There is already a hummingbird nest with two eggs in our California Bay Tree just outside our den window.  We are in the middle of the third rain and windstorm this week and rain is expected through Saturday.

Each morning we peer outside our window to see if the nest survived the storms and each day we are amazed that the brave and dedicated mother is still there, hunkered down over her eggs.

During my last visit to Marshal South’s home, Yaquitepec, on Ghost Mountain, I thought about the bravery of Marshal South and his wife, Tanya, in choosing this desolate site for their experiment in desert primitive living and in raising a family here.

I contemplated about their experiences as recorded by Marshal South in his over 102 articles and poems written for Desert Magazine from 1939 to 1948.*

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At one point the South’s windup kitchen clock failed and I was mesmerized by Marshal’s story of the making of his sundial and his reflections on time, as written in his Desert Diary 10 — October at Yaquitepec:

“So again, in peace, with neither tick nor tock time marches on at Yaquitepec…”  (Allow time to slow as you savor reading this.)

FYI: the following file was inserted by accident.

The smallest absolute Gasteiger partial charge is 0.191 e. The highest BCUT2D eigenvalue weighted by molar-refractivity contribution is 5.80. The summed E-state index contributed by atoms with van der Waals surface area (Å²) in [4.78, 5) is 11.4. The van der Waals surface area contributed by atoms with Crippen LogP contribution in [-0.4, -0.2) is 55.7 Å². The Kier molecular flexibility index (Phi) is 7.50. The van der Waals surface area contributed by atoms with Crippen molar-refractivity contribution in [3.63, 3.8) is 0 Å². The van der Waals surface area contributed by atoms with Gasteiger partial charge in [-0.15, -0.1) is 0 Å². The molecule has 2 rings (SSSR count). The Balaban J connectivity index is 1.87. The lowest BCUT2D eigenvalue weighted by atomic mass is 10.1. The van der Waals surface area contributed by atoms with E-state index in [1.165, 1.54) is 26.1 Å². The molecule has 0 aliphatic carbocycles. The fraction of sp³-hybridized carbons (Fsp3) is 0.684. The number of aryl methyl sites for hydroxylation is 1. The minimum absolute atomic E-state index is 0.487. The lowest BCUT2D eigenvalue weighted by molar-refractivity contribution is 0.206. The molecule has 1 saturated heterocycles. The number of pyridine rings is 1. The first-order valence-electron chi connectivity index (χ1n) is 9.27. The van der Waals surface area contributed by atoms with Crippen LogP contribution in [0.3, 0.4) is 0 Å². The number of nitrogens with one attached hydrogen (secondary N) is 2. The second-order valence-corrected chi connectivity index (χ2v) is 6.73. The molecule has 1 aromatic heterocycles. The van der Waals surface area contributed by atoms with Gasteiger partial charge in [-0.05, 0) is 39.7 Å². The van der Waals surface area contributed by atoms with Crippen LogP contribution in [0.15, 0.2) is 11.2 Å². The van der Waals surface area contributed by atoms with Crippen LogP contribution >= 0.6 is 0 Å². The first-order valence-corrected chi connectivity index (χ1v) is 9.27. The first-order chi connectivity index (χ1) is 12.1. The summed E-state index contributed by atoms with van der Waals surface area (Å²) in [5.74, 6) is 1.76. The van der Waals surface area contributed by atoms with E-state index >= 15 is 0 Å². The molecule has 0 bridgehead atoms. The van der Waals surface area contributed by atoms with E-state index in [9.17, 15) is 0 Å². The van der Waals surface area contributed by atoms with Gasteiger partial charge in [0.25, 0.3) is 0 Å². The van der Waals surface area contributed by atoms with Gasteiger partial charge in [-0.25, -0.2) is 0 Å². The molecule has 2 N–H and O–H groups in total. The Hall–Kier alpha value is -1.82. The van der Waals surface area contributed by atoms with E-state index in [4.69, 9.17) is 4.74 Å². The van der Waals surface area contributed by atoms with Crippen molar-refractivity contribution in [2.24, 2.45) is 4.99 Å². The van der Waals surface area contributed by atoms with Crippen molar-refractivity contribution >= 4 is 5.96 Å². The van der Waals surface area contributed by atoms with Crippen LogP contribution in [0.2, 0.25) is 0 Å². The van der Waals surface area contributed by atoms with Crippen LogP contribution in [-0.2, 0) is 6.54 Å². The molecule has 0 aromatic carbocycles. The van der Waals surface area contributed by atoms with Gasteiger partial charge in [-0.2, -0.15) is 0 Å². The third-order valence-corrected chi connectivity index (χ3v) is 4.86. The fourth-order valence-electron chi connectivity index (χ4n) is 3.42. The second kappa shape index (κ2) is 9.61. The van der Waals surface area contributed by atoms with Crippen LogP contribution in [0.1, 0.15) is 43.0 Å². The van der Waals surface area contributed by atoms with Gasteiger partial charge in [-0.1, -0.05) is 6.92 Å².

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“and the unhurried, silent shadow moves round and round on the chisel-marked granite block that stands on the terrace.”

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“… It wasn’t originally intended to be a sundial.  In the beginning it was part of a crude homemade grain mill.  But another mill superseded it and in the course of time the upper millstone of the discarded apparatus was broken.  Then one day the old clock folded its hands at 4:33 and we were without the time.  Which didn’t matter much, for ‘time’ is an illusion anyway.  But there is a sort of habit to the counting of it.  So I resurrected the nether millstone with its central iron pin — which was a long iron bolt cemented into a hole in the stone — and set forth to make a sundial.”